Down to wire on Race to Top
10.11.2011 | Thoughts on Public Education | John Fensterwald
With applications due in Washington a week from tomorrow, Gov. Jerry Brown still hasn’t decided whether to let California apply for the Race to the Top-Early Learning Challenge. But, with Superintendent of Public Instruction Tom Torlakson four-square behind it, the state Department of Education is preparing an application on the assumption – or at least the hope – that Brown will sign on.
Race to the Tots, as I call it, is a $700 million competition in which California could snare as much as $100 million to expand the quantity and improve the quality of its preschool and early learning programs. Early education advocates have called on the state to use the potential money for two priorities:
- To test a Quality Rating and Improvement System, a rubric to create consistency and uniformity in evaluating the effectiveness of – and potentially to differentiate funding for – preschool programs.
- To develop the curriculum and teacher training for transitional kindergarten, an innovative two-year program for late-birthday 4-year-olds that California will phase in starting next fall.
As with all variations of Race to the Top, the state needs the signatures of Brown, Torlakson, and State Board of Education President Michael Kirst. Only Torlakson has made his views known so far.
Sue Burr, executive director of the State Board, said that the final rules allowed more flexibility for the states to design their proposals, but the application is still prescriptive. Brown remains concerned that the Obama administration will require commitments from the state extending beyond when the funding runs out. If the state does move forward, California will give counties and regions with innovative early learning programs – Los Angeles, Fresno, and Santa Clara County, to name a few – latitude to serve their own residents, without interference from the state. The federal government should recognize California’s diversity, she said.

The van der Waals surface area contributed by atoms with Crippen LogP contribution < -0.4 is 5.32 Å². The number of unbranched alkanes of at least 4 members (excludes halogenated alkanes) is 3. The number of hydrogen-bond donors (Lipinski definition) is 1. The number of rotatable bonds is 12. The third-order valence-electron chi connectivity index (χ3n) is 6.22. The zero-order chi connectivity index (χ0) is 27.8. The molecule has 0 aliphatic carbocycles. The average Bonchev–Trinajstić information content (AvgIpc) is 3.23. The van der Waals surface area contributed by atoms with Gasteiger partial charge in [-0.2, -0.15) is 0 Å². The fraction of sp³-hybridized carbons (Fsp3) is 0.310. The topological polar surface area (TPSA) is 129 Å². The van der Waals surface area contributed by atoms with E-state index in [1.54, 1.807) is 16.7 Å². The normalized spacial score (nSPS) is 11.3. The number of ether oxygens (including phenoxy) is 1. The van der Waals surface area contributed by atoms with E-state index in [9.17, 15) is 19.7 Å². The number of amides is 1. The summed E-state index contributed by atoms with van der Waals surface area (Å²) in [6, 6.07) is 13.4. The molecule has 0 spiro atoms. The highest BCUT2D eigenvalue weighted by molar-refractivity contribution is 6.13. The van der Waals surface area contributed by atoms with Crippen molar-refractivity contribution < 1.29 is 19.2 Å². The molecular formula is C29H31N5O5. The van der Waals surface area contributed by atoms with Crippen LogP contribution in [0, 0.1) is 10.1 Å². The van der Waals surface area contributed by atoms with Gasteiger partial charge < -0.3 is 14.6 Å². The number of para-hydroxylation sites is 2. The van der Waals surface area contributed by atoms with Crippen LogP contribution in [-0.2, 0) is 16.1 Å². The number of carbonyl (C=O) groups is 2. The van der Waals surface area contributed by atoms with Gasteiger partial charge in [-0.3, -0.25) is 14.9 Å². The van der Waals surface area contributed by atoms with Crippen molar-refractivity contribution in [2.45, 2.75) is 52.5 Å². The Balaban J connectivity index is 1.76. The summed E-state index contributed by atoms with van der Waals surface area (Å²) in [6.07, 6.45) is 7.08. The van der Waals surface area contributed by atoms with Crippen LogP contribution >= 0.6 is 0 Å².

An application that satisfies Brown’s concerns, however, may not be strong in the eyes of the RTTT judges, who may want assurances that federal dollars will have a lasting effect and create statewide changes.
Burr said that in creating the RTTT application, the Department of Ed has been helped by members of the former Early Learning Advisory Council, which Brown eliminated in the current budget. As part of the competition application, California would have to agree to reestablish the advisory council in some form, Burr acknowledged.
California is also eligible, along with eight other states, to apply for the third round of the original Race to the Top competition. The seven districts that led the nearly successful second round have expressed interest in pursuing that opportunity, for about $50 million, through a nonprofit they formed, the California Office to Reform Education (CORE).
The application for that isn’t due until December, and final rules have yet to be set. Burr said that the Brown administration has similar concerns about making state commitments for money it doesn’t have. It hasn’t signaled to the CORE districts whether they should start work on the application, Burr said.